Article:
- The Washington Times - Friday, June 2, 2006

SANT POL DE MAR, Spain — A first-time visitor sees little on the road to Sant Pol de Mar to warn that this quiet north Mediterranean village harbors a restaurant whose chef has dazzled the world.

By night the surroundings are hauntingly peaceful. A lighthouse at nearby Calella flashes across the sea and onto the tower of the medieval hermitage of Sant Pau, illuminating a restaurant of the same name that is set in a white-walled town, nestled in a rocky coastline.

Confirmation of the restaurant’s status came this year when the Michelin Red Guide awarded it a third star, elevating its owner and chef, Carme Ruscalleda, 53, to the highest rank in the culinary firmament and making her the first Spanish woman to attain such a distinction.

She is also one of only two women worldwide to currently hold Michelin’s highest rating.

“The euphoria felt on hearing about the third star came about thanks to a great level of human talent,” said Mrs. Ruscalleda, generously sharing the plaudits with her staff.

It is Mrs. Ruscalleda’s breathtaking creative ability that is making waves. She has blossomed in a country that cherishes food, and she has scaled the heights of a trade traditionally dominated by men.

A typical meal consists of around 26 separate items, starting with five tiny tapas — Spanish-style mini-dishes — that reflect the chef’s mood for the month and often combine Catalan influences with nuances from overseas.

The sea plays a big role in Sant Pau’s tasting menu. Typically, four consecutive dishes echo the best catches landed at local ports Arenys de Mar and Mataro.

One unforgettable creation is Mrs. Ruscalleda’s apple consomme — not a soup, rather an exquisite combination of 13 freshly harvested coast vegetables, perfectly matched to blend with the aromas and flavors of regional sea urchins. The dish is suffused with warm apple consomme, which is poured over the plate immediately before eating, triggering a magical sensory moment.

The fish dishes are normally followed by a single, exemplary meat offering, which could be chosen from beef, venison or Iberian pork, followed by a selection of five cheeses.

Two exquisite desserts are topped off with coffee punctuated by seven tiny fun accompaniments.

Food prepared and presented at this level doesn’t come cheap. With wine, a tasting menu costs about $240 per person.

Among her peers — there are four other three-star chefs in Spain — she is highly regarded.

“To receive three Michelin stars is like touching heaven with your fingertips, dressed as a cook,” said Martin Berasategui, one of Europe’s most revered chefs. “Carme’s three stars highlight the importance of Spanish gastronomy on a global level.”

Cross the threshold of Sant Pau — Saint Paul in the local Catalan language — and you enter a relaxed world of understated luxury, every detail immaculately presented and a staff so large that there is nearly one waiter for each of the 35 diners the restaurant can accommodate.

The dining room overlooks an herb garden where cocktails are served in summer and, in the background, the Mediterranean Sea.

Mrs. Ruscalleda is heartened by the many young couples that come, aware of where they are eating. They question and analyze, she says.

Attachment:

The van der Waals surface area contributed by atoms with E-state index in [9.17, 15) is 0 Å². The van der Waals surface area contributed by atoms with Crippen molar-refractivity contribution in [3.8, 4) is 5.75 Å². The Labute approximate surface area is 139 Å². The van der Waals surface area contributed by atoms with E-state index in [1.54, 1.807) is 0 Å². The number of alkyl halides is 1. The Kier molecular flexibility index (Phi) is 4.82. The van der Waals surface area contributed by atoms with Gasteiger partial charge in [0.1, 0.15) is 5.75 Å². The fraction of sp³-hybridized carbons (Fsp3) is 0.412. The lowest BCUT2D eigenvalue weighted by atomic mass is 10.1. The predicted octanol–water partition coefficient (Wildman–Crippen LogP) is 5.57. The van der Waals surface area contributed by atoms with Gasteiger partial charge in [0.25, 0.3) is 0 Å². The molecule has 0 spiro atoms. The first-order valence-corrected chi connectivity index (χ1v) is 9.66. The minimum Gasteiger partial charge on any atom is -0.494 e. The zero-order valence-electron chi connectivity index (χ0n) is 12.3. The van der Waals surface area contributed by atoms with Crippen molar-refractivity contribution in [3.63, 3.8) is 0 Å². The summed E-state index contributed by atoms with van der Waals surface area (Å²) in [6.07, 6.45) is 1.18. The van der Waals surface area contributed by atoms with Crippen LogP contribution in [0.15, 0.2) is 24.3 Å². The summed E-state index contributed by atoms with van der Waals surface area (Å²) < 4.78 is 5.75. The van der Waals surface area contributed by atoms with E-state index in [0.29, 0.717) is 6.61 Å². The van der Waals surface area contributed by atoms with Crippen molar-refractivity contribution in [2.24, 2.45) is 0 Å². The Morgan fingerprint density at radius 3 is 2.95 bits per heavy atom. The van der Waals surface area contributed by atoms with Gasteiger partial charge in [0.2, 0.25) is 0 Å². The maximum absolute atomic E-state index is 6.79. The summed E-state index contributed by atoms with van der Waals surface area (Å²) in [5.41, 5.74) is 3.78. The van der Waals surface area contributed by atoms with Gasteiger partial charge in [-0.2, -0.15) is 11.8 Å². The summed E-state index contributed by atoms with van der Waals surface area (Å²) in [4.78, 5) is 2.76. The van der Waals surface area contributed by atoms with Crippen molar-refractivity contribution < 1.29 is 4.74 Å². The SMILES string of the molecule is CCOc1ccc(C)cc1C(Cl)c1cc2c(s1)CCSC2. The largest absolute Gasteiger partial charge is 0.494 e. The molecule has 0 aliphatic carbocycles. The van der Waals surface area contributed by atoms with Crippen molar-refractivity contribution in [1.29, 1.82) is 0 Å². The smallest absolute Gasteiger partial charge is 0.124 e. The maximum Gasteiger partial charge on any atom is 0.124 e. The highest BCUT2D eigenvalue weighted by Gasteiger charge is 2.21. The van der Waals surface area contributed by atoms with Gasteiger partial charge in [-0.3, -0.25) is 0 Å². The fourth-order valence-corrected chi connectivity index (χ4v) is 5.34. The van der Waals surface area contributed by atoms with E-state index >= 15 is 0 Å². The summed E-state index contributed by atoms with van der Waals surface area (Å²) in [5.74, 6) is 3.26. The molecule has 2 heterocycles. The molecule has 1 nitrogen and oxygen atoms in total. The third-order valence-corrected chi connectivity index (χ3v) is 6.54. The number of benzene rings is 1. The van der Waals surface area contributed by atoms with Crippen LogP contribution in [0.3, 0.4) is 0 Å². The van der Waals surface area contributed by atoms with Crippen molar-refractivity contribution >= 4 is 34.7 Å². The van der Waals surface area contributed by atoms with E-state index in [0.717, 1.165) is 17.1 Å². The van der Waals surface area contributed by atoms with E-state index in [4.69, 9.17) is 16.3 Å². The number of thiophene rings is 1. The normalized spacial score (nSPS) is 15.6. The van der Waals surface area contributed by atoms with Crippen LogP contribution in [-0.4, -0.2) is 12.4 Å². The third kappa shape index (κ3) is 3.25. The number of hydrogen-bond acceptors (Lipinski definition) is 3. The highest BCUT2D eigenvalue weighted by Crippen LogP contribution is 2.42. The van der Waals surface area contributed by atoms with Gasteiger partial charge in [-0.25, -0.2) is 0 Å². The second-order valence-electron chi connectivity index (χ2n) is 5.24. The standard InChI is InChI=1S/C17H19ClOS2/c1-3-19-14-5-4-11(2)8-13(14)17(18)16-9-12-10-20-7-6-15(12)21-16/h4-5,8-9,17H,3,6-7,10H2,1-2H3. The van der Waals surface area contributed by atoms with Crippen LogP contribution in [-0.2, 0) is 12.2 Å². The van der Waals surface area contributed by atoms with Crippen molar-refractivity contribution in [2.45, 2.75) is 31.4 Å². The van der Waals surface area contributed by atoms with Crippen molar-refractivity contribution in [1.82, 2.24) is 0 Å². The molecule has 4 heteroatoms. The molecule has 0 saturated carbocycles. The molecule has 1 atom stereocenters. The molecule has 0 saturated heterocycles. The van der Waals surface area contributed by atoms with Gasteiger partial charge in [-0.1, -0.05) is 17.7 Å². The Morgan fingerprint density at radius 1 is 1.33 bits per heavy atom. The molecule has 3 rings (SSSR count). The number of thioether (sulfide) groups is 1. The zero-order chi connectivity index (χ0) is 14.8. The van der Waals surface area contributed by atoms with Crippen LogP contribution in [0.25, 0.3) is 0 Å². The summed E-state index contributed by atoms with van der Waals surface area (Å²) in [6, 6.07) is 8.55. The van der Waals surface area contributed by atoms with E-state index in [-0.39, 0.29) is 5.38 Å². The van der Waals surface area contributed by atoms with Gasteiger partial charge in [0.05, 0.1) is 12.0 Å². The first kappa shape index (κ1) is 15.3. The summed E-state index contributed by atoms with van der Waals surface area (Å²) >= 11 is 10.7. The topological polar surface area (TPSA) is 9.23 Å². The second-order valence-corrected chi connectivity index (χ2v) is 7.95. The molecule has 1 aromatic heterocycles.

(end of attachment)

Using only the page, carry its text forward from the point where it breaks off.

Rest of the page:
“My father never took me to a restaurant, we didn’t have the social status or the money,” Mrs. Ruscalleda said, emphasizing the changes that Spain has lived through in her lifetime.

The chef said her success went against the grain. “When I was young, a girl didn’t get the same education as her brothers. My brother was trained to take over the family business and I was to marry and look after a husband,” she said.

It was at college that she met her future husband, Antoni Balam, and discovered her talent for cooking.

Mr. Balam encouraged her to pursue her career, and in 1975 they set up a delicatessen offering seasonal Mediterranean coastal fare. Unlike most of the world’s great chefs who study for years under famous mentors, Mrs. Ruscalleda mostly taught herself.

When she and Mr. Balam realized she could go no further professionally with the delicatessen, the idea of a restaurant was born.

Sant Pau opened to a full house on July 1, 1988. “The pressure was so intense I lost my voice,” said Mrs. Ruscalleda.

The first star came in 1991 and the second five years later. Two years ago, she opened another restaurant, modeled after the Sant Pau locale and serving an identical menu, in Tokyo.

The incorporation of subtle Oriental hints into her techniques has reaped further critical acclaim.

Modern Catalan cuisine is, to Mrs. Ruscalleda, “the complexity of simple things, it’s working without a safety net.” She feels Japanese cuisine shares similar attributes.

Aware that environmental change can have an impact on food production, the chef has worried that the world’s best foods may some day be raised on private estates and confined to the tables of the superrich.

Her menus include caviar, a subject that draws a thoughtful expression from Mrs. Ruscalleda.

She believes it is vital to protect the environment and that the natural caviar business currently shows scant respect for an extraordinary product. In future, only caviar from sustainable sources will grace her menus.

“Society is seduced by beauty but food must have a soul, too,” said Mrs. Ruscalleda.

• • •

Sant Pau: visit www.ruscalleda.com or call 34/93-760-06-62. The restaurant is in Sant Pol de Mar, about 33 miles, or a half-hour, from Barcelona. Closed all day Monday, Sunday evenings and Thursday lunchtime, and for the first three weeks of May and the first three weeks of November.

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